- Collection and problem loan resolution procedures
- Methodology for establishing sufficient allowance for loan losses
- Procedures to identify, approve, and monitor all Credit Policy exceptions
Who’s Responsible for Maintaining the Credit Policy?
The credit policy is not a static document. It’s written at the time the bank is founded and is reviewed and updated periodically to keep up with changing market conditions and bank risk appetite. Formal changes to the credit policy aren’t a trivial thing and they often have to go through several layers of approval.
For the most part, changes and updates to the formal credit policy are the responsibility of the senior members of the credit department.
Credit Policy Example
For borrowers, the most mysterious and confusing part of a lender’s credit policy is the approval criteria and it’s often the portion of the policy that may vary the most from one lender to another. As such, let’s look at an example of the approval criteria for a multifamily loan from a regional bank’s actual credit policy:
From the table it can be seen, that there are relatively few defined policy criteria, 80% Loan to Value, 1.25X Debt Service Coverage, and 10-20 years term. Let’s call these the “formal” criteria and they don’t change very often.
However, a bank may also have informal criteria which may be referred to as their “risk appetite” or “in the box” criteria. This is what is likely to change in response to market fluctuations and portfolio concentrations. They’re also at the root of why one bank may want to do a deal and another may want nothing to do with it.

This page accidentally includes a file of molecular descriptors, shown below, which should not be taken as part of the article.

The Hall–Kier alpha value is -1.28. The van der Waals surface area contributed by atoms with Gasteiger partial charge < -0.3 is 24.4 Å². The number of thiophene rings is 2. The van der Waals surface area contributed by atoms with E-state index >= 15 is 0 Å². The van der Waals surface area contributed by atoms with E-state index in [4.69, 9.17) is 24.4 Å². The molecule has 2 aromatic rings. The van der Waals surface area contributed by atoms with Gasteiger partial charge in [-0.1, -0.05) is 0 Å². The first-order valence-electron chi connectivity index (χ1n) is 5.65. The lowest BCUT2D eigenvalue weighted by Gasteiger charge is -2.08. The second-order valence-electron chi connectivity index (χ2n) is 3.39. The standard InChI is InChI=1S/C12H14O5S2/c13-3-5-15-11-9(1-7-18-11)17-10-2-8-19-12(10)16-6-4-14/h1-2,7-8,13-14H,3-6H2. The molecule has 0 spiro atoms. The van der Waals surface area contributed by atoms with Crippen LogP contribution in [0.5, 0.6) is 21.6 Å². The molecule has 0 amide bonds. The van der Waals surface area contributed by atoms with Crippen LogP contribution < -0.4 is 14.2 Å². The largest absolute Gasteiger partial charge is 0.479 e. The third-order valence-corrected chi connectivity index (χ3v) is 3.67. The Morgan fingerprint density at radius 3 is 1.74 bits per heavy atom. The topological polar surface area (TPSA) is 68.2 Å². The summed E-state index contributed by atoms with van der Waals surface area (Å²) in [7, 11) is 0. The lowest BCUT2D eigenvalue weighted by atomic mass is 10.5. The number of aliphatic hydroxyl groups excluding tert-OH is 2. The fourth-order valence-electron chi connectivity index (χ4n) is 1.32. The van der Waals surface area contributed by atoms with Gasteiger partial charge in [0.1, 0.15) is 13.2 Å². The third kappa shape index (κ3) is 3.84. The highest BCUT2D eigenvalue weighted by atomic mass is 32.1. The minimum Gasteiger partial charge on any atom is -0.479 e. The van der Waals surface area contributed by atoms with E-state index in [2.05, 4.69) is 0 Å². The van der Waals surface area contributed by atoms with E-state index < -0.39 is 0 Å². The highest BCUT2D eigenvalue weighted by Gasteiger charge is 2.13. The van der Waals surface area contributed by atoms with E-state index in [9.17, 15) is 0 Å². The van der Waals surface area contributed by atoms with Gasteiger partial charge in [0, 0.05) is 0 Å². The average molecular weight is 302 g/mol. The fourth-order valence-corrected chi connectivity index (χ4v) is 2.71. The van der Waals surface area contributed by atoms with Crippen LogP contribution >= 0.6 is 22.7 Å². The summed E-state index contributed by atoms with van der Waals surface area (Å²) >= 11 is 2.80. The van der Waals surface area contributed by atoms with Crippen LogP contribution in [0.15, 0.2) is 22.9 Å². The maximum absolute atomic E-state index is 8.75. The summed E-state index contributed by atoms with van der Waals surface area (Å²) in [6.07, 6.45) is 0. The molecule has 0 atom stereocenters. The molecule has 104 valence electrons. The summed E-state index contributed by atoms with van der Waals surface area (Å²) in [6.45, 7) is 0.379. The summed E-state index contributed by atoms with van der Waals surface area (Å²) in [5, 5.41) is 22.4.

As a best practice, it’s usually a good idea to ask a bank or lender up front if they have “appetite” for your deal type. If they don’t, there’s no sense in forcing the issue. It’s best to move on to another lender.
What to Do When a Loan is Declined
A loan may be declined for several reasons, many of which have nothing to do with the formal criteria defined in the credit policy. Approving the loan may cause a bank to exceed their portfolio concentration threshold for that loan type or they may have a regulatory restriction on loans of that type.
When a loan is declined, the first logical question for the applicant is, why? There’s no harm in asking for additional detail on why the loan was declined and if there’s anything that can be done to reverse the decision. If the decline reason is related to the formally defined policy requirements or regulatory mandates, there probably isn’t much that can be done. It’s best to move on to another lender.
However, if a loan is declined because the bank doesn’t have the “appetite” for the loan as presented, there may be things that can be done to help them change their mind. Additional collateral could be pledged, the guarantee structure could be strengthened, or the interest rate could be adjusted. If the denial is risk related, the applicant has several options to restructure the deal to the point that it’s approved.
Every bank and lender has a credit policy and it’s the driving force behind loan approval/denial decisions. Differences in the documents that a bank asks for, loan structure, and approval/denial are likely due to differences in the credit policy of the respective institutions to which the deal was presented.
On occasion, a loan will be declined for reasons that don’t have a lot to do with the defined policy requirements. It may be that the bank or lender just doesn’t have any “appetite” for the loan type at the time of application. If this is the case, there may be some avenue for appeal or a method of restructuring the deal to help the lender change their mind.